“You got it,” I replied. “He’s been hiding in a being such that in its being its being is in question in so far as this being implies a being other than itself.”

“That’s Sartre’s definition for the ‘for-itself,’ right?” responded MV.

“You got it right again,” I replied. “The part of the definition which is of particular interest is the part which says ‘being implies a being other than itself,’ for it is here that once again, we encounter the black hole that masquerades as self—the black hole that demands everything, but gives nothing back. This hole in being implies, for Sartre, time and freedom.”

“Don’t tell me—freedom is God,” said MV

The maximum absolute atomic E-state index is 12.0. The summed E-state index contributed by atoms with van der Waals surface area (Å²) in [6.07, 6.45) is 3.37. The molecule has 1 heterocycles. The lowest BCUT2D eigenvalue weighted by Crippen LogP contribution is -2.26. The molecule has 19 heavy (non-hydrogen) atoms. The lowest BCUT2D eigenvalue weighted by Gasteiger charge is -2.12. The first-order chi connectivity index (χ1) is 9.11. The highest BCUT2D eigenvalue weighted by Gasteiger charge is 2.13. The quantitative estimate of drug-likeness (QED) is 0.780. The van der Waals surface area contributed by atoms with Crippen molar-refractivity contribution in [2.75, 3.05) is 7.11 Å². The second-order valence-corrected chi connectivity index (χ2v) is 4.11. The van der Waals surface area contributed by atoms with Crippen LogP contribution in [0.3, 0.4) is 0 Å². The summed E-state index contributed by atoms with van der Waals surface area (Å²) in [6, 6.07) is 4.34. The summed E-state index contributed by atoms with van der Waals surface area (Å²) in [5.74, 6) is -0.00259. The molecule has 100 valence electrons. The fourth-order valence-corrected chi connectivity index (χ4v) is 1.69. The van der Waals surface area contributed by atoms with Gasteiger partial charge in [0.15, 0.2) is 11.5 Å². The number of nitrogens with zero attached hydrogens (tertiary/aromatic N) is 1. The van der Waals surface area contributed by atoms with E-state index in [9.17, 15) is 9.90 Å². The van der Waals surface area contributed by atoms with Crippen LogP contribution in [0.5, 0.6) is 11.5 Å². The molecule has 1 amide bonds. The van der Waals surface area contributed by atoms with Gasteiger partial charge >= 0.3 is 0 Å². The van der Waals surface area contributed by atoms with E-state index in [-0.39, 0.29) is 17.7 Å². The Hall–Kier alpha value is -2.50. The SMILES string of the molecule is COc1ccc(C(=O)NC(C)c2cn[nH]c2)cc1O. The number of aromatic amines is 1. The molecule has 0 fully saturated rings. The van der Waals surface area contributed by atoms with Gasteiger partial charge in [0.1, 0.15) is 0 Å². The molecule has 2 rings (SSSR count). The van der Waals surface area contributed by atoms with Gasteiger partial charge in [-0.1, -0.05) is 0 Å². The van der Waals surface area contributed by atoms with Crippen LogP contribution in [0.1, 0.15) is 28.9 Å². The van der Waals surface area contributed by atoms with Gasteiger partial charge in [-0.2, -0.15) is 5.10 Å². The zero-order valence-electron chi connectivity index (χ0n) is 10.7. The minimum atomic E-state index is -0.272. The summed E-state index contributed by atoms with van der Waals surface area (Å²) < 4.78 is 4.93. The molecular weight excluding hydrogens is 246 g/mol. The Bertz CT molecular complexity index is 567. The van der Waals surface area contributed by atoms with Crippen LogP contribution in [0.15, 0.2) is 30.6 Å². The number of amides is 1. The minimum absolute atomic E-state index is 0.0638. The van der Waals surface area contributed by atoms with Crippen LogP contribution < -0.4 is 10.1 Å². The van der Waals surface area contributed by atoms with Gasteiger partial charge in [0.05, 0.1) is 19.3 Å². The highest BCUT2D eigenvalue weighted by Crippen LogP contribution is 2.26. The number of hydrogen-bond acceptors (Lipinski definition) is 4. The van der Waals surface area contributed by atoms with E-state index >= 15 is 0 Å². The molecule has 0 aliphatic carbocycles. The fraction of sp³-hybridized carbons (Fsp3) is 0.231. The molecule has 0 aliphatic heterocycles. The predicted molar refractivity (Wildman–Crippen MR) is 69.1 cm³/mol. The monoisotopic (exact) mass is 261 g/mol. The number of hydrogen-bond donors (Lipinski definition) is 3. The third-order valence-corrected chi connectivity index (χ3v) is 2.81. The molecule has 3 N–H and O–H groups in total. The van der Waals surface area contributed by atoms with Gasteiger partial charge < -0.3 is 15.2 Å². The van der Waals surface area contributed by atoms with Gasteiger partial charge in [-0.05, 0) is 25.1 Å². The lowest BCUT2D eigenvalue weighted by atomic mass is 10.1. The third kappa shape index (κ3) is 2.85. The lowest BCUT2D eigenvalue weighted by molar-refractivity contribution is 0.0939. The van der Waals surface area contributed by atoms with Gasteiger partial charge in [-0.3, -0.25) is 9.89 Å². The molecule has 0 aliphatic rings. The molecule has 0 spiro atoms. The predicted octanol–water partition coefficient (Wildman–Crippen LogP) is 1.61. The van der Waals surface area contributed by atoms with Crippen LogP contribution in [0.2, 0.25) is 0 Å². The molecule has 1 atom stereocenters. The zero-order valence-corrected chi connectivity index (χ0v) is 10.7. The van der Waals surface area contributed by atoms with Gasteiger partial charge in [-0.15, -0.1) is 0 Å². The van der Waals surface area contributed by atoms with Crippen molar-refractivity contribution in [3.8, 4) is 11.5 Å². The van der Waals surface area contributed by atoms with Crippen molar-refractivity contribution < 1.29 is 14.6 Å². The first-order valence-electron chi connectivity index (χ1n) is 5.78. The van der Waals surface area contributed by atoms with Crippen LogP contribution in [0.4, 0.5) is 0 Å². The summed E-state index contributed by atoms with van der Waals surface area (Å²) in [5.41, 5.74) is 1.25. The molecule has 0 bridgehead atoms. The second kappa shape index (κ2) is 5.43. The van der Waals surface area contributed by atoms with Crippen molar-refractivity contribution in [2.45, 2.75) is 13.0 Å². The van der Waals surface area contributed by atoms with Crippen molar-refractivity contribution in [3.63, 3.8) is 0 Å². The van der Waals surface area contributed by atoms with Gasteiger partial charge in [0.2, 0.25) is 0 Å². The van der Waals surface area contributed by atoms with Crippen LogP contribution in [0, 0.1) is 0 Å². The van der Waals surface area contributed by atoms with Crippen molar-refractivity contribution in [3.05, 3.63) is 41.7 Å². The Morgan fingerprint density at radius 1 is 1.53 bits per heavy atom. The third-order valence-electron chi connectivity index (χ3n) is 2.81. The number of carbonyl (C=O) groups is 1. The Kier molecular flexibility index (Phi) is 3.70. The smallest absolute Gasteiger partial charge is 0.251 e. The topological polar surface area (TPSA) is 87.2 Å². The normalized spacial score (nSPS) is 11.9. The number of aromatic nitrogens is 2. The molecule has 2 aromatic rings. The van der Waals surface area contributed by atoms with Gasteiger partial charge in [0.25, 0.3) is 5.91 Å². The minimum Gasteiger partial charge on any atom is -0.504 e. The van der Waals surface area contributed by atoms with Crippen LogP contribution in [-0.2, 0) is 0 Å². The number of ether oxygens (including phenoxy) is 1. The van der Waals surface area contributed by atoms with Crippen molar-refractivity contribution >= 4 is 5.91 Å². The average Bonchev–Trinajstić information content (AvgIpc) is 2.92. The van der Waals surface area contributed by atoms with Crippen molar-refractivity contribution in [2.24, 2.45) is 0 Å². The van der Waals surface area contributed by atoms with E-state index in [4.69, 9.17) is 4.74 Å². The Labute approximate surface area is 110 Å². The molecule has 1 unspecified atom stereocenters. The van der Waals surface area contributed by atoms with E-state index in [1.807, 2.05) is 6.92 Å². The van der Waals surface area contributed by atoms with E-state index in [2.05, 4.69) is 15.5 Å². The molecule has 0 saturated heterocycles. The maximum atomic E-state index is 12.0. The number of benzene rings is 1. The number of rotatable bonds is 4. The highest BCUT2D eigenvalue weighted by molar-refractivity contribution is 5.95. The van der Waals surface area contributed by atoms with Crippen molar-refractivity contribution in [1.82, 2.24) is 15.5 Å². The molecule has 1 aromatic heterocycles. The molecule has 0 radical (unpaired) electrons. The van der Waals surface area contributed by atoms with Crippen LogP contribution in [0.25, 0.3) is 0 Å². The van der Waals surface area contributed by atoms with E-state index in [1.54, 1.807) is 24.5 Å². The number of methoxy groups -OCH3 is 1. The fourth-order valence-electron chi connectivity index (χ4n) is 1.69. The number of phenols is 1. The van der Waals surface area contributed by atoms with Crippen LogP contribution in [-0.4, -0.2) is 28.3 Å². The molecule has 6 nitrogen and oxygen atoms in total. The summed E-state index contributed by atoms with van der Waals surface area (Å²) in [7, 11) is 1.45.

“Chalk up another one, you’re on a roll,” I replied. “It’s just that it’s a little more complicated than that. Freedom, for Sartre, is not merely a description of external conditions wherein humanity confronts alternative possibilities. It is the state of being to which being-for-itself is condemned. In freedom, the human being is both past and future, but only through negation. With respect to self-consciousness, freedom incessantly negates, as it continually forces us to confront our own nothingness, hence our ‘angst self.’ But this angst is further qualified by Sartre when he says, ‘To be man means to reach toward being God. Or if you prefer, man fundamentally is the desire to be God.” Of course, Sartre goes on to show that not only is that desire unachievable, but God too is also an impossibility. The religious search for God is very real, however. In fact, for Sartre, the religious urge is basic to being human. The kicker is that Sartre did not know that the same freedom he used to justify God’s impossibility is actually the self-conscious aspect of God in the here and now.”